The disclosed technology can also be practiced in distributed computing environments, where tasks or modules are performed by remote processing devices, which are linked through a communications network, such as a Local Area Network ("LAN"), Wide Area Network ("WAN"), or the Internet. In a distributed computing environment, program modules or subroutines may be located in both local and remote memory storage devices. Aspects of the technology described herein may be stored or distributed on tangible, non-transitory computer-readable media, including magnetic and optically readable and removable computer discs, stored in firmware in chips (e.g., EEPROM chips). Alternatively, aspects of the invention may be distributed electronically over the Internet or over other networks (including wireless networks). Those skilled in the relevant art will recognize that portions of the system may reside on a server computer, while corresponding portions reside on a client computer in communication with the server computer.
 FIG. 2 is a flowchart of a process 200 of analyzing viewer behavior that is implemented by the system 100 in order to identify ad pods and assess the effect of ad pods on viewing behavior. An "ad pod" refers to one or more advertisements, such as a singular advertisement or a group of advertisements that is presented during content broadcast by a content provider. An ad pod can include visual and/or audio content, and may include national or local insertions.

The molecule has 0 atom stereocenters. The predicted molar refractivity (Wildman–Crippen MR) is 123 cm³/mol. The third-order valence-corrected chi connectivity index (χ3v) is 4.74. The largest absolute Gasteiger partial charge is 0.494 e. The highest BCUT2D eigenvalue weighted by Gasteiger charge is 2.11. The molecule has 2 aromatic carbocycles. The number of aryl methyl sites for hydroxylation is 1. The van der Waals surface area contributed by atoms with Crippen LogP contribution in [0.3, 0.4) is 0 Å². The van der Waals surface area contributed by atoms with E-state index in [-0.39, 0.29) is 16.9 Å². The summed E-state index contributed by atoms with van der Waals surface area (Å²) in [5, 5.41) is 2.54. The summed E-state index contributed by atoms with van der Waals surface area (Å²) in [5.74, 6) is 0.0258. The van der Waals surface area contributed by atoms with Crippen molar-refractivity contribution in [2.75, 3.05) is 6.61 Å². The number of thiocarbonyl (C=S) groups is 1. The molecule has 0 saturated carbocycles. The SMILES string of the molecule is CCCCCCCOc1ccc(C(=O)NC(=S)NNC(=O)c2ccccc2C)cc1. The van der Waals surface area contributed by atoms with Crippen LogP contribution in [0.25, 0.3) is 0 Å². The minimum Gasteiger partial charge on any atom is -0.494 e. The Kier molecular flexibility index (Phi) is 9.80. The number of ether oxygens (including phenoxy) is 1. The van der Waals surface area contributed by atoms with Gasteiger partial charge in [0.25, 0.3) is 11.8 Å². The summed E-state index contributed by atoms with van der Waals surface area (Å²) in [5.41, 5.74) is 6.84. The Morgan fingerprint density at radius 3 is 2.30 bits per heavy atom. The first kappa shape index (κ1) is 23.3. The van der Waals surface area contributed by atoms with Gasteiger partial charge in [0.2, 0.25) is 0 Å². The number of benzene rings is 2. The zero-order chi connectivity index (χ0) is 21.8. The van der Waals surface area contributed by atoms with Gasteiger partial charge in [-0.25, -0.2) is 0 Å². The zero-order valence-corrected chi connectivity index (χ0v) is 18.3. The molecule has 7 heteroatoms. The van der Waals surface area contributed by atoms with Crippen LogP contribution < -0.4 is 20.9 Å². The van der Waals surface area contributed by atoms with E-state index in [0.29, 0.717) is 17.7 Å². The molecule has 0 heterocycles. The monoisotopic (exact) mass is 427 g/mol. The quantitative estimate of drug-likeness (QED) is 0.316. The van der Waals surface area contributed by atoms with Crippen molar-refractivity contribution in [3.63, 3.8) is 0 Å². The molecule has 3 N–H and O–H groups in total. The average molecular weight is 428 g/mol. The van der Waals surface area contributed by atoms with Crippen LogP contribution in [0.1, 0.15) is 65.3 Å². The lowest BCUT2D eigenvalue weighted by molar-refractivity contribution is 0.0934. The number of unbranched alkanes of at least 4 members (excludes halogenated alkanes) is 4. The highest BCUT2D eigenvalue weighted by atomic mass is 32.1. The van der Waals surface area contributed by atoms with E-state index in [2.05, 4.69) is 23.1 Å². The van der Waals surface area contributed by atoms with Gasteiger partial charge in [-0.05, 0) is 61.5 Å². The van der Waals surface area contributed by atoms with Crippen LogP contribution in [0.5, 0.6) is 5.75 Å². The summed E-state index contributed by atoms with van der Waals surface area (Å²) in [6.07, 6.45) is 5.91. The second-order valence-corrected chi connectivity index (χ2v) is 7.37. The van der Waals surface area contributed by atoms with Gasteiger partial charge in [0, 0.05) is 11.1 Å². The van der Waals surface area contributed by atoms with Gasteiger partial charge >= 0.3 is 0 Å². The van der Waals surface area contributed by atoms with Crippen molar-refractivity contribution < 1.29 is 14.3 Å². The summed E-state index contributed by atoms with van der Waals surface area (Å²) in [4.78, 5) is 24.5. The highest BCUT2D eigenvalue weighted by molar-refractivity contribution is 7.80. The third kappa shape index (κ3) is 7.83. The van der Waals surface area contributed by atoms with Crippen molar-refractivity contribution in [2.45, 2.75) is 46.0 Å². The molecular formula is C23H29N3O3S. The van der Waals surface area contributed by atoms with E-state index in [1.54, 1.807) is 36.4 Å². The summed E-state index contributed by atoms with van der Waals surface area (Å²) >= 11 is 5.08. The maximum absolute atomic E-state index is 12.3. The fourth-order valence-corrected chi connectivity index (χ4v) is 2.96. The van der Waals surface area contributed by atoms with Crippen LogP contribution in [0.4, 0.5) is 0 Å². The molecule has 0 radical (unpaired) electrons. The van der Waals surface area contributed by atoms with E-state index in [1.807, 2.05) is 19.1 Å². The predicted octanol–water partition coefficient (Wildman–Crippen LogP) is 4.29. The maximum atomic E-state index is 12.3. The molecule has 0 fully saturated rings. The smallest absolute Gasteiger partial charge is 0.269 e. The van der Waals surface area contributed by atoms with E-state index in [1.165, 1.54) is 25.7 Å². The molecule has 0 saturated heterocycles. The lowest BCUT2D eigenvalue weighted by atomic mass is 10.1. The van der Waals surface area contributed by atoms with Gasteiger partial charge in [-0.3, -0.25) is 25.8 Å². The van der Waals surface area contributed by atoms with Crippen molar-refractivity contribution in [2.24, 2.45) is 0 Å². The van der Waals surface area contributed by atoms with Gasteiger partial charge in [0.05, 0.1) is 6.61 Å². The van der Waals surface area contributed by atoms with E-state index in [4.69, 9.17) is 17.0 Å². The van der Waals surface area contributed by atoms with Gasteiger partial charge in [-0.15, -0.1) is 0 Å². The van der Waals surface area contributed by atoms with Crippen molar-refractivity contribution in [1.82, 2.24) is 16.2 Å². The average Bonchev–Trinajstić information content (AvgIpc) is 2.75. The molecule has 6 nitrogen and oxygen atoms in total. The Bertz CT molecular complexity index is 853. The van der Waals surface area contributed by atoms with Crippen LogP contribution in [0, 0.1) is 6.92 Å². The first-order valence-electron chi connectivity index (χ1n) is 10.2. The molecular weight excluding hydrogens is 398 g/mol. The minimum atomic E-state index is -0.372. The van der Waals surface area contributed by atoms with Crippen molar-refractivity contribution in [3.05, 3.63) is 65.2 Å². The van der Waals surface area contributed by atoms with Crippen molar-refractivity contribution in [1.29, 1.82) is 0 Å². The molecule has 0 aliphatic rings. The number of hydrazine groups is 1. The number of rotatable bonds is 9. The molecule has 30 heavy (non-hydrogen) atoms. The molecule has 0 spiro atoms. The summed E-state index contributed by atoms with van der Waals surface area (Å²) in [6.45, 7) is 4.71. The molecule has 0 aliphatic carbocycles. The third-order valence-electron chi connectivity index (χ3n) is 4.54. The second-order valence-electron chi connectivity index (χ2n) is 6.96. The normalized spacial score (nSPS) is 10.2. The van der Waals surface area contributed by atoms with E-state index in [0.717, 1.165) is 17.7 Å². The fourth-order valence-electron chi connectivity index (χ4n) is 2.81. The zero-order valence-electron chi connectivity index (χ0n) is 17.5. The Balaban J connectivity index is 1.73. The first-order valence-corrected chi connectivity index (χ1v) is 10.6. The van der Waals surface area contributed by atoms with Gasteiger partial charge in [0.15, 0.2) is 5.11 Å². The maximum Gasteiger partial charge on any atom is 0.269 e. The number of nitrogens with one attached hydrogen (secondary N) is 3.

The system aggregates the viewing behavior across multiple clients to determine the total number of end users likely watching particular content, such as content broadcast on a particular channel at a particular day and time. The analysis may include end users which viewed the content at the time of broadcast as well as end users who viewed the content on a delayed basis using, for example, a DVR or other delayed streaming functionality. At a block 202, the system 100 selects client tune data corresponding to desired clients and a desired time period on which to perform an analysis. As described with respect to FIG. 1, the system receives tune data from clients in multiple content-delivery channels. To analyze the tune data, a system operator therefore initially selects a desired set of clients on which the analysis will be performed. The analysis may be performed on all clients, clients associated with certain or all distribution channels, clients associated with certain or all content providers, clients associated with different playback devices, clients associated with certain or all viewer characteristics such as demographics or behavioral tendencies, etc. In addition, the system operator also selects a desired period of time over which to analyze the tune data. In some embodiments, the system 100 analyzes tune data from a short period immediately surrounding the presentation of content. For example, the system may immediately collect and analyze tune data within a short period following the end of the presented content. In some embodiments, the system 100 analyzes tune data over a longer time frame. For example, the system can analyze tune data surrounding the time that a television program was initially broadcast through a broadband cable, as well as additional tune data in the subsequent week representing times when the same television program was replayed through a DVR 118 or a digital media receiver (DMR) 128. The tune data can be analyzed for a selected time frame, such as a week, a month, etc.